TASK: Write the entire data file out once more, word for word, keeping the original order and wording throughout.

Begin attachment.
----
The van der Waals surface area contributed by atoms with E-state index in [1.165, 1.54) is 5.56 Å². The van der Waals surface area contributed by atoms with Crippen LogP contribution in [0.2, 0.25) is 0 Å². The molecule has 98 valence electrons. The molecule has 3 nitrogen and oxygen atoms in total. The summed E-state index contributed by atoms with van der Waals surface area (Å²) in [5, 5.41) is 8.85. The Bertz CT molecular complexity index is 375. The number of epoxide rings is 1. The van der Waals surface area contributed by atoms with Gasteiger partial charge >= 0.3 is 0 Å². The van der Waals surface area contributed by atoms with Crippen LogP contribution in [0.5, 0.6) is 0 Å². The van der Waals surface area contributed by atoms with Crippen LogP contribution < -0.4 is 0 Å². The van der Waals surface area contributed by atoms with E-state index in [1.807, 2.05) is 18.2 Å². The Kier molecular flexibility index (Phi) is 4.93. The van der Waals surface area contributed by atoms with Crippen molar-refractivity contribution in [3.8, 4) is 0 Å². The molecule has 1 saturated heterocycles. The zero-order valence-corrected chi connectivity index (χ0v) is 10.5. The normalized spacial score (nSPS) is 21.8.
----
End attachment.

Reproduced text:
The van der Waals surface area contributed by atoms with E-state index in [1.165, 1.54) is 5.56 Å². The van der Waals surface area contributed by atoms with Crippen LogP contribution in [0.2, 0.25) is 0 Å². The molecule has 98 valence electrons. The molecule has 3 nitrogen and oxygen atoms in total. The summed E-state index contributed by atoms with van der Waals surface area (Å²) in [5, 5.41) is 8.85. The Bertz CT molecular complexity index is 375. The number of epoxide rings is 1. The van der Waals surface area contributed by atoms with Gasteiger partial charge >= 0.3 is 0 Å². The van der Waals surface area contributed by atoms with Crippen LogP contribution in [0.5, 0.6) is 0 Å². The van der Waals surface area contributed by atoms with Crippen LogP contribution < -0.4 is 0 Å². The van der Waals surface area contributed by atoms with E-state index in [1.807, 2.05) is 18.2 Å². The Kier molecular flexibility index (Phi) is 4.93. The van der Waals surface area contributed by atoms with Crippen molar-refractivity contribution in [3.8, 4) is 0 Å². The molecule has 1 saturated heterocycles. The zero-order valence-corrected chi connectivity index (χ0v) is 10.5. The normalized spacial score (nSPS) is 21.8.